This Great Game Comebacker

The Month That Was in Baseball: June 2023

Domingo German, Perfect Pitcher    Who Are All These Reds Rookies?
The Dark, Sarcastic Side of Rob Manfred

May 2023    Comebacker Index    July 2023 

Thursday, June 1

A bankruptcy judge sides with Major League Baseball in a dispute with Diamond Sports Group, after the owner of regional sports networks (RSNs) for 15 MLB teams claimed it should pay four of those teams (Minnesota, Arizona, Cleveland and Texas) less than they were contractually obligated because cord-cutting had cut into their revenue. Judge Christopher Lopez tells Diamond sorry, stating that “just because times have changed doesn’t mean the contract price is clearly unreasonable.” The decision potentially puts Diamond into an even bigger hole financially after declaring bankruptcy in March; it has already ceased payments to the San Diego Padres, thus forcing MLB to take over control of that team’s TV domain; it may have to do the same with the Twins, Diamondbacks, Guardians and Rangers should Diamond walk away from those contracts as well.

MLB says it will guarantee that each team that Diamond drops will receive 80% of projected RSN revenue, likely out of its own pockets, as it is currently doing with the Padres.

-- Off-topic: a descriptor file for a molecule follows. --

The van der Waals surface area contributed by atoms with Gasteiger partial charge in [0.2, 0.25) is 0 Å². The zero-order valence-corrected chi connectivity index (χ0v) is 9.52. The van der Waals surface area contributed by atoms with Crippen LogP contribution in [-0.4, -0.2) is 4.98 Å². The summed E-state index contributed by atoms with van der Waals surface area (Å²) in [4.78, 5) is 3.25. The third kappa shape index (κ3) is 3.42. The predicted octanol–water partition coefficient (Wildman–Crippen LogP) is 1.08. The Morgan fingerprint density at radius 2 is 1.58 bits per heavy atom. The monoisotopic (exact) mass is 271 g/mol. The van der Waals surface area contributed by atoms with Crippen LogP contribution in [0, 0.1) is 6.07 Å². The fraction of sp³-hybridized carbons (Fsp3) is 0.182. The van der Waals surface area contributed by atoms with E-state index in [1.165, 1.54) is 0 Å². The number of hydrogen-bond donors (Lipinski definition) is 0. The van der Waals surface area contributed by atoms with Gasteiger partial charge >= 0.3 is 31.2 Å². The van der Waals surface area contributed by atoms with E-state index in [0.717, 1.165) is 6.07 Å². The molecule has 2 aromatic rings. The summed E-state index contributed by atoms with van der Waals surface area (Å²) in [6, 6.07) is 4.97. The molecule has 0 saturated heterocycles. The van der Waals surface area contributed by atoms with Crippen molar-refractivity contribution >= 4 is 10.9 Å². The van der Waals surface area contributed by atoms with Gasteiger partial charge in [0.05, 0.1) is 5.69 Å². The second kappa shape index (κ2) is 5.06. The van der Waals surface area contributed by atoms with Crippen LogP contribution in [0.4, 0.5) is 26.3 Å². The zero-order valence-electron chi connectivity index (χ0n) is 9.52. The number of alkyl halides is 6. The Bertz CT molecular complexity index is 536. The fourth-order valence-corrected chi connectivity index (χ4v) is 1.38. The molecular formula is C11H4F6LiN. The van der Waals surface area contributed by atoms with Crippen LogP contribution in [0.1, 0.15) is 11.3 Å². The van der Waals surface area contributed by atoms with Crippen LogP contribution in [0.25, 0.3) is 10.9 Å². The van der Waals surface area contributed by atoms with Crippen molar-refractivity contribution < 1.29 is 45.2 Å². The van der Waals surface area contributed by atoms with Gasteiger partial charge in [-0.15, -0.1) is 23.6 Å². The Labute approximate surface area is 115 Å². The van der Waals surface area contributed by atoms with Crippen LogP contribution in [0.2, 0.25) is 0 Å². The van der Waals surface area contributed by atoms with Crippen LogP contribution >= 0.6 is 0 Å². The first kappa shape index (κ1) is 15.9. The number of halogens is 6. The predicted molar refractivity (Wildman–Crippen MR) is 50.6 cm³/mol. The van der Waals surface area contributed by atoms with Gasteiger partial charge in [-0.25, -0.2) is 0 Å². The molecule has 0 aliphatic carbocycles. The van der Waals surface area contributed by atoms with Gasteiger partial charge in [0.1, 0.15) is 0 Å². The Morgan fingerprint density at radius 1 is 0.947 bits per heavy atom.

It was widely expected before the pitch clock began operating this season that the new timing rules associated with it would likely see some common-sense tweaks. But so far, MLB isn’t budging—and two veteran pitchers take issue with that in the midst of their starts.

At Miami, Padres pitcher Joe Musgrove—owner of the franchise’s only no-hitter and looking for a potential second one against the Marlins—takes the mound in the sixth after his mates score seven times in the top of the inning, and asks the umpires for a little extra time to loosen up since the Padres’ rally lasted 32 minutes. And in New York, the Mets’ Max Scherzer needs more time to throw his eight warm-up pitches before facing the Philadelphia Phillies in the fifth because catcher Francisco Alvarez, the last batter in the previous inning, has to put his catcher’s gear back on and is thus late to the field. In both cases, umpires tell Musgrove and Scherzer: Sorry, boys—strict orders from MLB. Rules are rules—and if we give you extra time, we’re going to get in trouble for it. Musgrove loses his no-hit bid in that sixth inning, while Scherzer—never one to bite his lips—rants after the game. “Why can’t the umpires have discretion in that situation to allow eight normal warmup pitches?” he gripes. “Why do we have to be so anal about this to have the clock shoved in everybody’s face and try to step out every little second that’s going into the game?”